How clean is our language?

Jan 11 2010 by Bob Selden Print This Article

Wink wink... nudge nudge... say no more... Do you recognise some of these sayings? Perhaps you've used one or more recently – maybe as recently as the last five minutes!

That's music to my ears
She ran like the Wind
I'm Heartbroken
It's raining cats and dogs
He's bouncing off the walls
A heated debate
Chill out!
You light up my life
My memory is a little cloudy on that
It's like flogging a dead horse
Let sleeping dogs lie
Blind as a bat

Yes, they are metaphors. And we use them in every conversation we have. They are a fabulous way of getting complicated messages across or merely speeding up the communication by saying in a few words what might otherwise take paragraphs.

But there may be more to metaphors than we think.

In their book Metaphors in Mind, James Lawley and Penny Tomkins contend that the metaphors we use, whilst simplifying our communication, can also often hide deeper feelings and thoughts. If the issue is really important to us, what's behind these metaphors needs to be understood.

And in terms of day-to-day communication with others, the listener can also better understand what the speaker actually means by using a technique called "Clean Language".

Clean Language is a questioning technique that was first used in psychotherapy and coaching. It has the client discover and develop personal symbols and metaphors without contamination or distortion through the way the questions are put. It is now being used far more widely in areas such as training, coaching, facilitation, marketing, management and even IT!

Clean Language was developed by David Grove (a New Zealander) in the 1980s as a result of his work on clinical methods for resolving clients' traumatic memories.

As authors Lawley & Tompkins describe it, "He realised many clients naturally described their symptoms in metaphor, and found that when he enquired about these using their exact words, their perception of the trauma began to change."

Unlike other forms of communication, such as reflective listening where the listener reflects (and often interprets) what the other person might be feeling and thinking, clean language follows a series of questions that only use the other person's exact words to help them define their thoughts and feelings.

To ensure the questioner stays "clean", every question starts with "and". This means that the questioner has to follow the "and" with the person's exact words. It's how the questioner uses the other's exact words, that gives clean language its power.

Here's an example of clean questioning used in a therapeutic context:

Client: I'm stuck with no way out.

Clean Language Question: And what kind of stuck with no way out is that stuck with no way out?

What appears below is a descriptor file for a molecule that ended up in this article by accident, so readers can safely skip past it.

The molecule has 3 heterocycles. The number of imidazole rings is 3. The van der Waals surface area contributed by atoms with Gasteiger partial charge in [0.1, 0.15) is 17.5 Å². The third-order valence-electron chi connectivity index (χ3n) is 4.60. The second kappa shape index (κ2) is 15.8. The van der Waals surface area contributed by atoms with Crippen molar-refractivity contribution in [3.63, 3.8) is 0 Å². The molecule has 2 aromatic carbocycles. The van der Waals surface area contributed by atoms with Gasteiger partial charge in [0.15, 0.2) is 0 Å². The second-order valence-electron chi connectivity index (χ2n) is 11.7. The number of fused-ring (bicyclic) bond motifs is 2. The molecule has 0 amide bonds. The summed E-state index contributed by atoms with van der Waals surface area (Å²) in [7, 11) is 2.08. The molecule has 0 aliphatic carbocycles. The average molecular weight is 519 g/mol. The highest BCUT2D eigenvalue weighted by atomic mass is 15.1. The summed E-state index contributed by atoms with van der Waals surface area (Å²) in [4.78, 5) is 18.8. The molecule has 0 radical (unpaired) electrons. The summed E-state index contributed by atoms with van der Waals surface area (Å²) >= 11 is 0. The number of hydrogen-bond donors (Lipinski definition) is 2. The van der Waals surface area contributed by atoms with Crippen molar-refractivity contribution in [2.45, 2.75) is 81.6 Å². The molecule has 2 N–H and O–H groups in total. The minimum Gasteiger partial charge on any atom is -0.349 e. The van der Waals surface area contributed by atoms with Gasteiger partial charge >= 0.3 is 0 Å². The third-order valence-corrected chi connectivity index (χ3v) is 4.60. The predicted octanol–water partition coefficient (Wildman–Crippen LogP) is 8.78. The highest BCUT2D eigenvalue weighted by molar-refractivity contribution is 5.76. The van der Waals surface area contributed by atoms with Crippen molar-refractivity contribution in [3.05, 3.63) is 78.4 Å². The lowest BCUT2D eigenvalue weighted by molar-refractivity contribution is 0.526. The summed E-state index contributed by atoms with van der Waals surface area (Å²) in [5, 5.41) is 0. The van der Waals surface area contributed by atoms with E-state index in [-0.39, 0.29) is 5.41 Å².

As Lawley and Tomkins suggest, "This question works with the client's metaphor of stuck and only assumes that for something to be stuck it has to be stuck somewhere. When the therapist is in rapport with the metaphoric information, questions like the above make perfect sense, and client's responses have a quality of deep introspection and self-discovery. New awareness of their own process 'updates the system' and the original neural coding will automatically begin to transform; albeit in minute ways at first."

Clean Language questions are then asked of each subsequent response and each symbolic representation is explored. The process ultimately accesses conflicts, paradoxes, double-binds and other 'holding patterns' which have kept the symptoms repeating over and over.

So, in a business context, one could easily see how clean language (or an adaptation of it) could be readily used. For example, in a tense negotiation when the other party says "We seem to be stuck here with no way out", one could easily ask "And what kind of stuck is that stuck with no way out?"

The resulting conversation might very well describe exactly the sticking point and most importantly, what it means to the other party.

Clean language is not only likely to improve specific communication, such as negotiation. It undoubtedly has wider implications for leaders. As leadership mentor and coach, Doug Long points out:

"For a real leader, the most critical part of communication is 'receiving'. As we all know, receiving information has two key aspects – questioning and listening. Unfortunately our default methods of questioning and listening are often not very helpful from a leadership perspective. Our default methods of questioning and listening are designed to help us – not the party we are seeking to lead.

This is why, even in disciplinary and/or performance issues, we all too often ask leading questions – questions designed to obtain answers that will fit our model rather than providing the information that is really required."

How much better could our leadership be, if we were to truly focus on the other person's needs and put ours aside for the present?

We use metaphors in every conversation we have. In fact, I just used "sticking point" above and didn't realise until I reread the article.

So, as a starting point to improved communication and ultimately better leadership, it could be useful to develop some of the questioning techniques described in Clean Language to uncover the meaning behind the metaphors we use in everyday conversations.

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About The Author

Bob Selden
Bob Selden

Bob Selden, is an author, management consultant and coach based in New Zealand and working internationally. Much of his time currently is spent working with family businesses. He's the author of the best-selling What To Do When You Become The Boss. His new book, What To Do When Leadership Is Needed, was released in July 2022.